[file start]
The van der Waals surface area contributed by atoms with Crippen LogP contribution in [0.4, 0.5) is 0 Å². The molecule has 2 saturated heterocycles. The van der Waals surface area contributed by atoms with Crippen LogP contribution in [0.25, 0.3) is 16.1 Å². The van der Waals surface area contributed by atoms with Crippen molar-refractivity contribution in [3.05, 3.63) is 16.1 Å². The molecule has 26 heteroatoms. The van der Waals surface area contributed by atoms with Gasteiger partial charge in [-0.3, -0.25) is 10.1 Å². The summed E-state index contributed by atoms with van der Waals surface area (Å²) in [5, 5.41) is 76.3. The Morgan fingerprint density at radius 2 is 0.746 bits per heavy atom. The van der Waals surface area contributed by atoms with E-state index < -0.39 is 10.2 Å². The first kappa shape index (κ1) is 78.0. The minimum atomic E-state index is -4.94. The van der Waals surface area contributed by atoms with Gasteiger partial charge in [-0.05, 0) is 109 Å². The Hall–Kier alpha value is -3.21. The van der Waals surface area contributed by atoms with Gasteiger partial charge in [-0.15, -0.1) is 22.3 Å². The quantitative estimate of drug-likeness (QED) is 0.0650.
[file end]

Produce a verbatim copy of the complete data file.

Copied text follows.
The van der Waals surface area contributed by atoms with Crippen LogP contribution in [0.4, 0.5) is 0 Å². The molecule has 2 saturated heterocycles. The van der Waals surface area contributed by atoms with Crippen LogP contribution in [0.25, 0.3) is 16.1 Å². The van der Waals surface area contributed by atoms with Crippen molar-refractivity contribution in [3.05, 3.63) is 16.1 Å². The molecule has 26 heteroatoms. The van der Waals surface area contributed by atoms with Gasteiger partial charge in [-0.3, -0.25) is 10.1 Å². The summed E-state index contributed by atoms with van der Waals surface area (Å²) in [5, 5.41) is 76.3. The Morgan fingerprint density at radius 2 is 0.746 bits per heavy atom. The van der Waals surface area contributed by atoms with E-state index < -0.39 is 10.2 Å². The first kappa shape index (κ1) is 78.0. The minimum atomic E-state index is -4.94. The van der Waals surface area contributed by atoms with Gasteiger partial charge in [-0.05, 0) is 109 Å². The Hall–Kier alpha value is -3.21. The van der Waals surface area contributed by atoms with Gasteiger partial charge in [-0.15, -0.1) is 22.3 Å². The quantitative estimate of drug-likeness (QED) is 0.0650.